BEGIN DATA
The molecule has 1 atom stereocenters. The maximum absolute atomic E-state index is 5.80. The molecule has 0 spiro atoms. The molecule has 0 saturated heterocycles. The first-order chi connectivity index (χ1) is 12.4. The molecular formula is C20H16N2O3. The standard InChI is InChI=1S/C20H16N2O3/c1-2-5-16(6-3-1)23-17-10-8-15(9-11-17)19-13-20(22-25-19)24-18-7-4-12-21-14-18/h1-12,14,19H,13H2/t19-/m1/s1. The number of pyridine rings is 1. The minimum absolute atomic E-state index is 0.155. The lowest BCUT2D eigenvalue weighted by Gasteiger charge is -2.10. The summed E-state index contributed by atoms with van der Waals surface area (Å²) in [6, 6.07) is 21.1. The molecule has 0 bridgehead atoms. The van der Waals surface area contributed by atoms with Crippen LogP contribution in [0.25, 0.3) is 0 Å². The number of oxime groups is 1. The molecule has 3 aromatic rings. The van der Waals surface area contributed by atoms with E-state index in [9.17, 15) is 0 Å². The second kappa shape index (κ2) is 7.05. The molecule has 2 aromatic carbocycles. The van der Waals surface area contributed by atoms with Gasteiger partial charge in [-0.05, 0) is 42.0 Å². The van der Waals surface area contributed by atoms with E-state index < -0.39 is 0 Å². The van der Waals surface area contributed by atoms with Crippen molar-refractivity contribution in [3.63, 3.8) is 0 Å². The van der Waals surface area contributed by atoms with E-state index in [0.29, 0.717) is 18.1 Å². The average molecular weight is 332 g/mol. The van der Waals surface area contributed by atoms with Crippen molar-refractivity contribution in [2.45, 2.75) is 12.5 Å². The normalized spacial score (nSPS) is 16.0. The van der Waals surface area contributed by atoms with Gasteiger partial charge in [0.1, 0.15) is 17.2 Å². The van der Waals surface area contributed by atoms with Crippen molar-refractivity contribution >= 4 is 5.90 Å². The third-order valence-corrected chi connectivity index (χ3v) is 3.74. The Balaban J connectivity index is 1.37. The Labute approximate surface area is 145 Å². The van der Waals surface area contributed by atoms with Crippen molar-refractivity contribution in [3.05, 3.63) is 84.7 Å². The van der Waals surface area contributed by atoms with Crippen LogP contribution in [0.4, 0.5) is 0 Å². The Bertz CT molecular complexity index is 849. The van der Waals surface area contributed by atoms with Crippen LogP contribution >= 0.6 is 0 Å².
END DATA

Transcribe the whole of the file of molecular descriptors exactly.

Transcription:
The molecule has 1 atom stereocenters. The maximum absolute atomic E-state index is 5.80. The molecule has 0 spiro atoms. The molecule has 0 saturated heterocycles. The first-order chi connectivity index (χ1) is 12.4. The molecular formula is C20H16N2O3. The standard InChI is InChI=1S/C20H16N2O3/c1-2-5-16(6-3-1)23-17-10-8-15(9-11-17)19-13-20(22-25-19)24-18-7-4-12-21-14-18/h1-12,14,19H,13H2/t19-/m1/s1. The number of pyridine rings is 1. The minimum absolute atomic E-state index is 0.155. The lowest BCUT2D eigenvalue weighted by Gasteiger charge is -2.10. The summed E-state index contributed by atoms with van der Waals surface area (Å²) in [6, 6.07) is 21.1. The molecule has 0 bridgehead atoms. The van der Waals surface area contributed by atoms with Crippen LogP contribution in [0.25, 0.3) is 0 Å². The number of oxime groups is 1. The molecule has 3 aromatic rings. The van der Waals surface area contributed by atoms with E-state index in [9.17, 15) is 0 Å². The second kappa shape index (κ2) is 7.05. The molecule has 2 aromatic carbocycles. The van der Waals surface area contributed by atoms with Gasteiger partial charge in [-0.05, 0) is 42.0 Å². The van der Waals surface area contributed by atoms with E-state index < -0.39 is 0 Å². The van der Waals surface area contributed by atoms with Crippen molar-refractivity contribution in [3.63, 3.8) is 0 Å². The van der Waals surface area contributed by atoms with E-state index in [0.29, 0.717) is 18.1 Å². The average molecular weight is 332 g/mol. The van der Waals surface area contributed by atoms with Crippen molar-refractivity contribution in [2.45, 2.75) is 12.5 Å². The normalized spacial score (nSPS) is 16.0. The van der Waals surface area contributed by atoms with Gasteiger partial charge in [0.1, 0.15) is 17.2 Å². The van der Waals surface area contributed by atoms with Crippen molar-refractivity contribution >= 4 is 5.90 Å². The third-order valence-corrected chi connectivity index (χ3v) is 3.74. The Balaban J connectivity index is 1.37. The Labute approximate surface area is 145 Å². The van der Waals surface area contributed by atoms with Crippen molar-refractivity contribution in [3.05, 3.63) is 84.7 Å². The van der Waals surface area contributed by atoms with Crippen LogP contribution in [0.4, 0.5) is 0 Å². The Bertz CT molecular complexity index is 849. The van der Waals surface area contributed by atoms with Crippen LogP contribution >= 0.6 is 0 Å².